Community response

After the scenarios were released, Paul Saldaña, former AISD board of trustees District 6 representative, said he was “inundated” with calls and texts  from community members.

Saldaña, who grew up in Austin and served on the board from 2015-17, said he empathizes with the board members’ challenge, but community residents have told him the plans are missing concrete solutions to bridge the gap between low-income students and their more affluent peers.

“More work that needs to be done with boundaries and attendance zones, in addition to school closures. That would make it easier for people to swallow,” Saldaña said.

Seven of the 12 schools districtwide that may close have more than 90% of their students categorized as economically disadvantaged and include more than 90% minority students, according to district data, and all seven schools include students who live in East Austin.

This summer, AISD hired its first equity officer, Stephanie Hawley. Her role, Superintendent Paul Cruz said in June, is to identify where the district has done well in maintaining equity and where it has not succeeded.

Hawley said despite coming on board late in the school change process, she was involved in discussions, and she will do her best to make sure AISD is working for all its students.

“A lot of times we think of racism as neo-Nazis and Klansmen. We see that racism, but what we don’t see is the racism that we perpetuated. And I say we, all of us, regardless of race, because we inherited this system that doesn’t cause us to question what we’re doing to children,” Hawley said.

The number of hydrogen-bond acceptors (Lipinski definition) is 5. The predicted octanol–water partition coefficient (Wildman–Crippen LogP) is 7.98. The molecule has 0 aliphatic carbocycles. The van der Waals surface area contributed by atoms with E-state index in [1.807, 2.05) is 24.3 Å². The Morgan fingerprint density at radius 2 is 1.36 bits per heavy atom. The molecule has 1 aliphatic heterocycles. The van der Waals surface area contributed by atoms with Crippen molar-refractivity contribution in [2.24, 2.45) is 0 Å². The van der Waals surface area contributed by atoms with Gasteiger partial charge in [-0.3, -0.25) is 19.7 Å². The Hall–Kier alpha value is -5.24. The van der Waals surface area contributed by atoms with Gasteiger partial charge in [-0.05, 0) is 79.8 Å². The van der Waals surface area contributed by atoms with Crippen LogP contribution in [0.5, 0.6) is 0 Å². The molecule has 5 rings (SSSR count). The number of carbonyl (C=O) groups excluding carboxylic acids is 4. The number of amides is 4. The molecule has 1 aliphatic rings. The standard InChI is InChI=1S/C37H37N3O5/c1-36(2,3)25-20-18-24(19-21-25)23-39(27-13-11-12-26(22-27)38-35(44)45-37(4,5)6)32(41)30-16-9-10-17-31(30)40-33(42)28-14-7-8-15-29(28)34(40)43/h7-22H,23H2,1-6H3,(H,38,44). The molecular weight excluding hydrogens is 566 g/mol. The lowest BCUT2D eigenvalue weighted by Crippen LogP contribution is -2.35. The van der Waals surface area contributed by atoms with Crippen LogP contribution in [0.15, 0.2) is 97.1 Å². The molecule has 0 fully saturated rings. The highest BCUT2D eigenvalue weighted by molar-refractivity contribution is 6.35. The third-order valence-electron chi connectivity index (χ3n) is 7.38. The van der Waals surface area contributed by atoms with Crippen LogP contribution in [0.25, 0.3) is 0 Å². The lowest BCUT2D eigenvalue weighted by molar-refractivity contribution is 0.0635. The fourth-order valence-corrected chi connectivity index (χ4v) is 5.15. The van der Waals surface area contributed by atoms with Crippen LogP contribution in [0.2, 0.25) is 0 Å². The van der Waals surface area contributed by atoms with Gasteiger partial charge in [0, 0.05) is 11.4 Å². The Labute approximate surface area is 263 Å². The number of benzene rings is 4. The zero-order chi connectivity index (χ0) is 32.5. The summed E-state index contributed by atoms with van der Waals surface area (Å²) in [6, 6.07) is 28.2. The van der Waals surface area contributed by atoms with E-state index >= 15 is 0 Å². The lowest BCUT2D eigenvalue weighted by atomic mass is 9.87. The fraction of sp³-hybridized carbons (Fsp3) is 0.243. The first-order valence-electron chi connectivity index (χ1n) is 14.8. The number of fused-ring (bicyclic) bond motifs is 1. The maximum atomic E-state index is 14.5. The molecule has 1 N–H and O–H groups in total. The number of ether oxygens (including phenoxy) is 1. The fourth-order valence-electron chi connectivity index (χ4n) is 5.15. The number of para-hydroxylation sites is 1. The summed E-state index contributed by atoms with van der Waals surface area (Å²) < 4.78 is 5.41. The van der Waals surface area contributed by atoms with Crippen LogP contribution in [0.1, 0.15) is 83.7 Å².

Gabriel Estrada is the assistant executive director for Austin Voices for Education and Youth, an organization that works with families in schools to make sure students are set up for success.

Around the same time Anderson was taking a bus to Sunset Valley, Estrada was bused from East Austin to Anderson High School. He said the district did not adequately help many families from his neighborhood, leaving them to cope with the challenges of traveling across the city and fitting into a new school community on their own.

AISD District 5 trustee Amber Elenz said trustees have learned from the mistakes of the past, and staff has followed through on promises to be bold and thoughtful in the school change process.

One proposed closure scenario for Pease Elementary School downtown has already drawn significant pushback from the community. Kris Garana, the president of the Pease parent-teacher association, said parents from all over the area, many of whom work downtown, choose to enroll their children in Pease because it allows them to spend more time with their children and be part of a school community.

“They have failed to make a case why Pease should close and how our children will benefit being relocated to another campus,” Garana said.

What’s next

Conversations with communities will continue through November, with the next round of community engagement meetings scheduled from Sept. 23-Oct. 12. Public comment sessions will also take place at upcoming board meetings Sept. 23, Oct. 28 and Nov. 18.

Estrada, who has lived in Austin for much of his life, said community members who remember the mistakes of the past and feel economic pressure closing in want to be assured that this time, the district is working to include them rather than presenting another barrier.

“Families just want to know [AISD] is a place for them, and it’s a place that’s going to honor them. And that’s going to provide a stepping stone for their children to move forward in a positive way,” he said.